To quote its creator, Kevin Kelly, “Cool Tools is a web site which recommends the best/cheapest tools available. Tools are defined broadly as anything that can be useful. This includes hand tools, machines, books, software, gadgets, websites, maps, and even ideas. All reviews are positive raves written by real users. We don’t bother with negative reviews because our intent is to only offer the best. One new tool is posted each weekday. Cool Tools does NOT sell anything.”
For tool-lovers, the site is a candy shop of invention. It’s impossible to encapsulate, so here are a handful of tool reviews that caught my eye:
Cellphone headset for noisy conditions
Automatic water main shutoff
Digital paper (for pen-based tablets)
Gripper for hauling drywall easily
Rapid boiling camp kettle
Spyder Scraper for removing tile
Public access e-books
Best 60-watt LED bulb
Plug-in talking navigator
Heavy duty velcro
DIY Industrial metal framing
Flexible portable neon
Adjustable standing desk
Table saw replacement
Centripetal paintbrush spinner
Cool Tools is addictive, but the hours I have spent there felt like productive ones. The greater danger, I think, is getting lost in the omnibus site that surrounds it–www.kk.org. It is so vast and wide-ranging that I have yet to explore all its nooks. Its True Films collection, for example, is like no other: heavy on documentaries, science, world cultures, true adventure and quiet little gems that most media critics miss. Kevin Kelly is a genius, I suspect. Yet as original and wildly inventive as his mind is, Kelly seems to be a humble man with a great sense of fun. To quote his bio briefly:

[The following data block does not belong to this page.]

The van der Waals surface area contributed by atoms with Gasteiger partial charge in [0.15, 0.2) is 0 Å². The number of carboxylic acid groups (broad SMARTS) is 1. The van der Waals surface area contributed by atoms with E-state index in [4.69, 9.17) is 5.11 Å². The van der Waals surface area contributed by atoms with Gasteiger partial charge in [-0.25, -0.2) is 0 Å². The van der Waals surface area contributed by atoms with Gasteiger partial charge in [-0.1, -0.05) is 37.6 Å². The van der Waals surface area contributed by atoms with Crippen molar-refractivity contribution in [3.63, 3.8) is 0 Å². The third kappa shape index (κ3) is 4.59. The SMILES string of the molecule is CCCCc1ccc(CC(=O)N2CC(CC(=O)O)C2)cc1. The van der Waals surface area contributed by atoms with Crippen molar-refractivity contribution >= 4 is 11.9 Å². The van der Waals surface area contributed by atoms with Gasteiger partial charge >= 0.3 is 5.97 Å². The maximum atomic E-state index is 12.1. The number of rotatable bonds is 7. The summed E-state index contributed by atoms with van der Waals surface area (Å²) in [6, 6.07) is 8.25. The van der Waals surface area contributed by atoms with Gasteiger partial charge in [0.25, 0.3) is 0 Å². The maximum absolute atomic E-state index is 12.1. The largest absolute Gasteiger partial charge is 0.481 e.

“My educational background is minimal. I am a college drop out. Instead of going to university, I went to Asia. That was one of the best decisions I ever made. I traveled in the 1970s as a poor, solo photographer in the hinterlands and villages of Asia, between Iran and Japan. I traveled on about US$2,500 per year and came back with 36,000 slides.”
With characteristic modesty, Kelly mentions in passing that he has also been editor in chief of the Whole Earth Review, a longtime member of The Global Network (a prestigious think thank), and part of the small team that launched Wired magazine.
Cool Tools is a great site, I hope you enjoy it. –Mike
© Michael Litchfield 2012
Looking more like a flashlight than a basin wrench, this Ridgid faucet and sink installer has a slit to fit around the supply lines, and a raised pattern for a good grip. Reviewed on Cool Tools.
Kevin Kelly, creator of Cool Tools and kk.org
Kapton tape is a better tape for electronics because, unlike regular black electrical tape, it is heat resistant. You can put a soldering iron on it and it will not melt. Reviewed on Cool Tools.
According to a recent Cool Tools review, the Phillips L-Prize is the best LED at at the moment. It runs on only 10 watts, gives off the light of a 60-watt tungsten, delivers a soft white light, and is dimmable.